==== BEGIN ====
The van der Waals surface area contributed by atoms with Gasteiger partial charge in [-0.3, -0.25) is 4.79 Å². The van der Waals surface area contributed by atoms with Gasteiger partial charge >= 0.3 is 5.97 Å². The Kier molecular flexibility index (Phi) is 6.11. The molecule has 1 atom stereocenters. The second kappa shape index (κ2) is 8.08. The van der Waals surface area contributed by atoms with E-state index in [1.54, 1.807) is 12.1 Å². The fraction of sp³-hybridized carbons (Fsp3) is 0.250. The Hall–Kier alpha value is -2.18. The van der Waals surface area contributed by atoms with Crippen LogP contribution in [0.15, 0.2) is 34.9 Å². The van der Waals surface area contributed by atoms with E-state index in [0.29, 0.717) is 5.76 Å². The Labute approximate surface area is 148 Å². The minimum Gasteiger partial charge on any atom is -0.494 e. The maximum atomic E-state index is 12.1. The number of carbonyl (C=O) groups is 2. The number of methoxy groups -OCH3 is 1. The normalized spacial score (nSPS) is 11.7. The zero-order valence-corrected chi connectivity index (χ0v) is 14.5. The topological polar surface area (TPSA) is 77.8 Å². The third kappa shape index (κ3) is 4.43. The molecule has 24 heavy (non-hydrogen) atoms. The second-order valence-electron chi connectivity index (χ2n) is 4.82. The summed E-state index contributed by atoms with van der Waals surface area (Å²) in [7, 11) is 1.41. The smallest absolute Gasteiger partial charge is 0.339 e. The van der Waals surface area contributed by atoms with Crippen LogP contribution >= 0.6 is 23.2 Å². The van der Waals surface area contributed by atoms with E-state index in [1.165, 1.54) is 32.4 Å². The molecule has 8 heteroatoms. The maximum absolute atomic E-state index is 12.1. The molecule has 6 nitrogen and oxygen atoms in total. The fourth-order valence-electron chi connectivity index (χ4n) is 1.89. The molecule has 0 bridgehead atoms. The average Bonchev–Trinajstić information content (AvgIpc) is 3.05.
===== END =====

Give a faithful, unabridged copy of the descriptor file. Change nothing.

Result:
The van der Waals surface area contributed by atoms with Gasteiger partial charge in [-0.3, -0.25) is 4.79 Å². The van der Waals surface area contributed by atoms with Gasteiger partial charge >= 0.3 is 5.97 Å². The Kier molecular flexibility index (Phi) is 6.11. The molecule has 1 atom stereocenters. The second kappa shape index (κ2) is 8.08. The van der Waals surface area contributed by atoms with E-state index in [1.54, 1.807) is 12.1 Å². The fraction of sp³-hybridized carbons (Fsp3) is 0.250. The Hall–Kier alpha value is -2.18. The van der Waals surface area contributed by atoms with Crippen LogP contribution in [0.15, 0.2) is 34.9 Å². The van der Waals surface area contributed by atoms with E-state index in [0.29, 0.717) is 5.76 Å². The Labute approximate surface area is 148 Å². The minimum Gasteiger partial charge on any atom is -0.494 e. The maximum atomic E-state index is 12.1. The number of carbonyl (C=O) groups is 2. The number of methoxy groups -OCH3 is 1. The normalized spacial score (nSPS) is 11.7. The zero-order valence-corrected chi connectivity index (χ0v) is 14.5. The topological polar surface area (TPSA) is 77.8 Å². The third kappa shape index (κ3) is 4.43. The molecule has 24 heavy (non-hydrogen) atoms. The second-order valence-electron chi connectivity index (χ2n) is 4.82. The summed E-state index contributed by atoms with van der Waals surface area (Å²) in [7, 11) is 1.41. The smallest absolute Gasteiger partial charge is 0.339 e. The van der Waals surface area contributed by atoms with Crippen LogP contribution >= 0.6 is 23.2 Å². The van der Waals surface area contributed by atoms with E-state index in [1.165, 1.54) is 32.4 Å². The molecule has 8 heteroatoms. The maximum absolute atomic E-state index is 12.1. The molecule has 6 nitrogen and oxygen atoms in total. The fourth-order valence-electron chi connectivity index (χ4n) is 1.89. The molecule has 0 bridgehead atoms. The average Bonchev–Trinajstić information content (AvgIpc) is 3.05.